Perth man jailed for online child abuse offences
A Perth man has been sentenced to nearly two years’ jail by the Perth Magistrates Court today (6 November), after pleading guilty to 11 counts of child abuse-related offences.
The Western Australia Joint Anti Child Exploitation Team (WA JACET) commenced an investigation into the man, 56, after receiving a referral from INTERPOL about a teenager in the United Kingdom who had been asked for sexually explicit images and conversations by an Australian man in exchange for money.
The WA JACET, which is comprised of AFP and Western Australia Police, commenced an investigation and linked the man to the activity.
AFP investigators executed a search warrant at the man’s Mosman Park home on 24 March, 2022 where he was arrested and charged.
Police seized a tablet and two mobile phones which were found to contain evidence of further offending, including photos and conversations which constituted child abuse material.
The man pleaded guilty to the following offences on 19 May, 2023:
- Seven counts of transmitting child abuse material using a carriage service, contrary to section 474.22(1) of the Criminal Code Act 1995 (Cth);
- One count of soliciting child abuse material using a carriage service, contrary to section 474.22(1) of the Criminal Code Act 1995 (Cth); and
- Three counts of possessing child abuse material using a carriage service, contrary to section 474.22(1) of the Criminal Code Act 1995 (Cth).
The maximum penalty for each offence is 15 years’ imprisonment. He was sentenced to 21 months imprisonment.
AFP Detective Sergeant Karen Addiscott said the AFP, together with its international, state and territory law enforcement partners, remained committed to protecting our community's most vulnerable – our children.
“Anyone who views this material is committing a crime,’’ Det-Sgt Addiscott said.
“Our message to online offenders has not changed – if you procure, access and transmit child abuse material, you will be found, arrested and prosecuted.
“This is not a victimless crime. Children are not commodities to be used for the abhorrent gratification of sexual predators.”
The AFP and its partners are committed to stopping child exploitation and abuse and the Australian Centre to Counter Child Exploitation (ACCCE) is driving a collaborative national approach to combatting child abuse.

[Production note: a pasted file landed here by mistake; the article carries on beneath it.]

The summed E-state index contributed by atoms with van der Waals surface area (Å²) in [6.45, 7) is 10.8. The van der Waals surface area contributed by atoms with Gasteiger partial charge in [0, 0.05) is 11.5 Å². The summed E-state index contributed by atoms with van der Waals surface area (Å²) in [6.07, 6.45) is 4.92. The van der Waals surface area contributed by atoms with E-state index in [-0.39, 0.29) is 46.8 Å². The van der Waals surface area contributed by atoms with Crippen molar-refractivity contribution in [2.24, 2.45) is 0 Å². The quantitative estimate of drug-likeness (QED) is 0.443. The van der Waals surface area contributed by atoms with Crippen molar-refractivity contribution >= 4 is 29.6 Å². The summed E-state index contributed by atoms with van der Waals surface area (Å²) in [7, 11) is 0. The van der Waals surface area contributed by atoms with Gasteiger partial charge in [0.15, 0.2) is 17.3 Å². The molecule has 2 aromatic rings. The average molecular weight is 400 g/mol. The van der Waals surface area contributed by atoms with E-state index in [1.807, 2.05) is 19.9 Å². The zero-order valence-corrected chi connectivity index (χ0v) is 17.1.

The ACCCE brings together specialist expertise and skills in a central hub, supporting investigations into online child sexual exploitation and developing prevention strategies focused on creating a safer online environment.
Members of the public who have information about people involved in child abuse are urged to contact the ACCCE at www.accce.gov.au/report. If you know abuse is happening right now or a child is at risk, call police immediately on 000.
If you or someone you know is impacted by child sexual abuse and online exploitation, support services are available at www.accce.gov.au/support.
Research conducted by the ACCCE in 2020 revealed only about half of parents talked to their children about online safety. Advice and support for parents and carers about how they can help protect children online can be found at www.thinkuknow.org.au, an AFP-led education program designed to prevent online child sexual exploitation.
For more information on the role of the ACCCE, what is online child sexual exploitation and how to report it visit www.accce.gov.au.
Note to media:
Use of term CHILD ABUSE MATERIAL not CHILD PORNOGRAPHY
The correct legal term is Child Abuse Material – the move to this wording was among amendments to Commonwealth legislation in 2019 to more accurately reflect the gravity of the crimes and the harm inflicted on victims.
Use of the phrase ‘child pornography’ is inaccurate and benefits child sex abusers because it:
- indicates legitimacy and compliance on the part of the victim and therefore legality on the part of the abuser; and
- conjures images of children posing in 'provocative' positions, rather than suffering horrific abuse.
Every photograph or video captures an actual situation where a child has been abused.